The man’s present wife served us over-sweetened tea, but its sweet scent was lost amidst the overpowering smells of animal droppings. The steam rose doubly quickly, for we stood in the center of the house, an unpaved square that boasted two canopies — a leaky zinc one and another intangible one made of a material that turns red-orange but doesn’t rust.

Pheasants and chickens, also eager to avoid the rain, shared the small canopy with us. With hands cupped around our tea glasses, we watched as the sky showed off its various card tricks: thrusting weak spades into the muddy ground, slicing the air with rain sharp as diamonds, then slowing until it seemed the heart of the sky would stop pounding altogether.

One of the children, undeterred by the slings and arrows of outrageous weather, stood directly under the rain. There were three open-mouthed bins set out to collect rainwater for rainless rainy days. The bins were full to the brim. With water dripping down his face, he tried to wash his feet and sandals — an impossible feat, given that both would instantly be muddied as fast as they were cleaned. He ended up perching on one of the bins, his little sandal bobbing up and down beside him.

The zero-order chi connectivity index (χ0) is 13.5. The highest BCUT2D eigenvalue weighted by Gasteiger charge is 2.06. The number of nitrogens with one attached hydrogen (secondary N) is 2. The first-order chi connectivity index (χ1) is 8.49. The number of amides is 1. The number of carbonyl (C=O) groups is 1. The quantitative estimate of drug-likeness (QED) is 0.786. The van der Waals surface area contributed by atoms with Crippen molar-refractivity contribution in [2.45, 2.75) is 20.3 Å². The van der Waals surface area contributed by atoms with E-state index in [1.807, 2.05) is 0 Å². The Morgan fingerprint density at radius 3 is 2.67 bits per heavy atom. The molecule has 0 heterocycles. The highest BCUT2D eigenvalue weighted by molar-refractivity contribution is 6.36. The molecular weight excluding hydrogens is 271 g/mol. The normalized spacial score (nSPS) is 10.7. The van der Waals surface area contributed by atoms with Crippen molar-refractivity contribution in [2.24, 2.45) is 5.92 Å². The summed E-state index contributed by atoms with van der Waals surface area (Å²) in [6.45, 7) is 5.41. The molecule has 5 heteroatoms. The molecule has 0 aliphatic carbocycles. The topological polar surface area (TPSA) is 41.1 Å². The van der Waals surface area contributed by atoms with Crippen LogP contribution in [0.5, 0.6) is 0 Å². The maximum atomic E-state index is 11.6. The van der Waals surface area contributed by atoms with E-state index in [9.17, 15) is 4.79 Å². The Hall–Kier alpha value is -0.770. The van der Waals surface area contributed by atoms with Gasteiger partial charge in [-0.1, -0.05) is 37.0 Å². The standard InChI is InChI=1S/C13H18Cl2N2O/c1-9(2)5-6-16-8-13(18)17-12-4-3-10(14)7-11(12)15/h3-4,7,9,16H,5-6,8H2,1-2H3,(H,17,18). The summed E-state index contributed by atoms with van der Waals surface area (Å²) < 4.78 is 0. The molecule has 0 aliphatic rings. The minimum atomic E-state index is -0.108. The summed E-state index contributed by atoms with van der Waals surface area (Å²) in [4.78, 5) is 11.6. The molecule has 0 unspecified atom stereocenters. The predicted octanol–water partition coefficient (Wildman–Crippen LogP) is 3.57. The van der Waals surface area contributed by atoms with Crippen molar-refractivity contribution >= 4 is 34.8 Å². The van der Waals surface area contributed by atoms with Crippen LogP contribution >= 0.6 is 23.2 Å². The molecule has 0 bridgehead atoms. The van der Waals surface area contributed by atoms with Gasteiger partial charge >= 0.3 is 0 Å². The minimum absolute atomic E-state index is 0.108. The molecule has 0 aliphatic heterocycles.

“Here she is — my wife,” the boy’s father commanded our attention once again. “Paralyzed feet, but no treatment.”

To my astonishment, the woman peered at us from behind the wooden gate, standing on her two allegedly paralyzed feet. We, all of us, looked at her mystified and expectant. Her husband waved her in. He wanted us to take a good look, to help her out.

As she came forward, it became clear that there was indeed a problem — not (what I understood to be) paralysis but something crippling nonetheless. She walked as if her feet had been incorrectly screwed on, as if her legs carried otherwise dead feet. We were paralyzed with dread as we saw her make what was, even to us, a perilous journey across the mushy shit-covered ground.

The rain had given the Arabic expression — zad itteen billah, made the soil wetter — a new (brown) shade of meaning.

Before we could locate a tray or a ready hand to rid us of our tea glasses, the woman had fallen. Hands and knees went into the slime, and she struggled to rise.

Why did her husband ask her to come across? Did he not know better? Why didn’t we move more quickly? I wanted to kick myself for just being there, for seeing that.

The sky cried hard, out of turn. Meanwhile, the woman, who had every right to weep — she looked at her muddied hand as if it did not belong to her, with dry, almost indifferent eyes.

In Tim O’Brien’s The Things They Carried, the narrator describes the exhausting search for a friend’s corpse in a river of mud and shit. Vietnam was just that, O’Brien implies, a river of mud and shit: slippery, malodorous, deep, unbreathable and hard to get out of.

Gaza Camp is not unlike.